The article deals with prosaic text rhythm, which is considered a tool organizing the information structure of the text and the key factor of entropy neutralization. Rhythm as the ordered periodicity of time and quality gives additional information and is a means of intensification of fiction text informative structure.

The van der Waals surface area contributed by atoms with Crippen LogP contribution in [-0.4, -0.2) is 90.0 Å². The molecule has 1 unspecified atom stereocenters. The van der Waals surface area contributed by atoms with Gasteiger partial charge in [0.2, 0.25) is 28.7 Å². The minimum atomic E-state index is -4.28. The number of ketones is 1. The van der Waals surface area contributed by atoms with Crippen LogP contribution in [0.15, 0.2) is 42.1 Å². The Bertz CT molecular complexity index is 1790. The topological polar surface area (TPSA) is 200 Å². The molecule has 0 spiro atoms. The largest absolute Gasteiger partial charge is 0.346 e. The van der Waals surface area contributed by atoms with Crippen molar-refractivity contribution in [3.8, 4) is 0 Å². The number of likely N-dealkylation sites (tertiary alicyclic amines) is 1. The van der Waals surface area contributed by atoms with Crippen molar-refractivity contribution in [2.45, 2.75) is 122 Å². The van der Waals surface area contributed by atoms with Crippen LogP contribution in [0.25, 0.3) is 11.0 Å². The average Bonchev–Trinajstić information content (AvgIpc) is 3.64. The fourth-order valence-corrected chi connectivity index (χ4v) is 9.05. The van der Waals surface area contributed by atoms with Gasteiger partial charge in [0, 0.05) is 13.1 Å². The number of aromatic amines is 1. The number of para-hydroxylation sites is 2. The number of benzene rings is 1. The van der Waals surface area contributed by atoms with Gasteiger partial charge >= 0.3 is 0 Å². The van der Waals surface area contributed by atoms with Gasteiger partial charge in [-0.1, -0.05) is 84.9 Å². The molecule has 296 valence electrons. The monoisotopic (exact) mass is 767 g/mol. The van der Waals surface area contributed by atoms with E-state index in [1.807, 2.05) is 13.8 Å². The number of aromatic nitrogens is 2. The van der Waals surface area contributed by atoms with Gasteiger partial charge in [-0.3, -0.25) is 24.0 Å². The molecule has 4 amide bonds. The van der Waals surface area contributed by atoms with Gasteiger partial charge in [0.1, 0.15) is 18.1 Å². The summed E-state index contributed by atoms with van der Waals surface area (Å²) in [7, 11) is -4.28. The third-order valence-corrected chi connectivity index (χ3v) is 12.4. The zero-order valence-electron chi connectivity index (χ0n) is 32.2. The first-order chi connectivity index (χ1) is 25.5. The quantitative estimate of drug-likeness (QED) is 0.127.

The Anglo-Irish twentieth century writer Elizabeth Bowen is a well-known stylist, that is why the formal analysis of the fragments from her novels is of great interest. ‘Close-reading’, invented and brought into light by the “new critics” in the XX century, gives us an opportunity to investigate the peculiarities of Bowen’s style and understand the source of the artistic effect it produces. However it turns out that as far as Bowen’s novels are concerned ‘close-reading’ also gives us a deeper understanding of the characters and makes for the ‘lacunae’ in the plot. Only through ‘close-reading’ of at least one abstract from the novel The Last September it becomes evident that the young soldier Gerald is a devoted imperialist, as there are no inner monologues in the novel and the dialogues are usually not about politics, this topic being carefully avoided by most of the characters. Similarly, only through ‘close-reading’ of a fragment from To The North we come to realize that the characters are rushing forward to their deaths and, moreover, that the catastrophe is, most probably, designed by the free will of the driver. Thus, we argue that the seemingly “simple” questions such as ‘what happened?’ and ‘why?’ in Bowen’s prose are sometimes so complicated that to answer them we have to go through the whole process of the formal analysis and only this process can provide the answers. In case with the characters and their psychology there is a similar case: a character’s mind is described by the author in a series of visual images and associations which can only be ‘deciphered’ with the help of ‘close-reading’.